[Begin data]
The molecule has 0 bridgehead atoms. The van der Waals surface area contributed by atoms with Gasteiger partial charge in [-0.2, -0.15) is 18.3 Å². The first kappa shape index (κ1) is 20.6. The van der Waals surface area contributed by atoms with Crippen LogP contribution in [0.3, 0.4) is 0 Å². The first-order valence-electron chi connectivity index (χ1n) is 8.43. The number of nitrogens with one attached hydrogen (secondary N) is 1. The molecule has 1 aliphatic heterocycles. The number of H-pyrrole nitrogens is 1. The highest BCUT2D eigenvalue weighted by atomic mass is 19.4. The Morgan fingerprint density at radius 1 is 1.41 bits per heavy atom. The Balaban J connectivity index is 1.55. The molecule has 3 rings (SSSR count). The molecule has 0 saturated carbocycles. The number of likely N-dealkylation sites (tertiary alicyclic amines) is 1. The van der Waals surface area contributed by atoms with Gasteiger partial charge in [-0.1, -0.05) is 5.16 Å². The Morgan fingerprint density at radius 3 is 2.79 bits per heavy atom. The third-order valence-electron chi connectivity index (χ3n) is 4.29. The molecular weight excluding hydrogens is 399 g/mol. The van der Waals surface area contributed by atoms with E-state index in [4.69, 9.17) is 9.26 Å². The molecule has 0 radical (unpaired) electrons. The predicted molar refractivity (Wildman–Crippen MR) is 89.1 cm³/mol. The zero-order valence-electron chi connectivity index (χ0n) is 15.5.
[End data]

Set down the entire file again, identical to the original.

The molecule has 0 bridgehead atoms. The van der Waals surface area contributed by atoms with Gasteiger partial charge in [-0.2, -0.15) is 18.3 Å². The first kappa shape index (κ1) is 20.6. The van der Waals surface area contributed by atoms with Crippen LogP contribution in [0.3, 0.4) is 0 Å². The first-order valence-electron chi connectivity index (χ1n) is 8.43. The number of nitrogens with one attached hydrogen (secondary N) is 1. The molecule has 1 aliphatic heterocycles. The number of H-pyrrole nitrogens is 1. The highest BCUT2D eigenvalue weighted by atomic mass is 19.4. The Morgan fingerprint density at radius 1 is 1.41 bits per heavy atom. The Balaban J connectivity index is 1.55. The molecule has 3 rings (SSSR count). The molecule has 0 saturated carbocycles. The number of likely N-dealkylation sites (tertiary alicyclic amines) is 1. The van der Waals surface area contributed by atoms with Gasteiger partial charge in [-0.1, -0.05) is 5.16 Å². The Morgan fingerprint density at radius 3 is 2.79 bits per heavy atom. The third-order valence-electron chi connectivity index (χ3n) is 4.29. The molecular weight excluding hydrogens is 399 g/mol. The van der Waals surface area contributed by atoms with E-state index in [4.69, 9.17) is 9.26 Å². The molecule has 0 radical (unpaired) electrons. The predicted molar refractivity (Wildman–Crippen MR) is 89.1 cm³/mol. The zero-order valence-electron chi connectivity index (χ0n) is 15.5.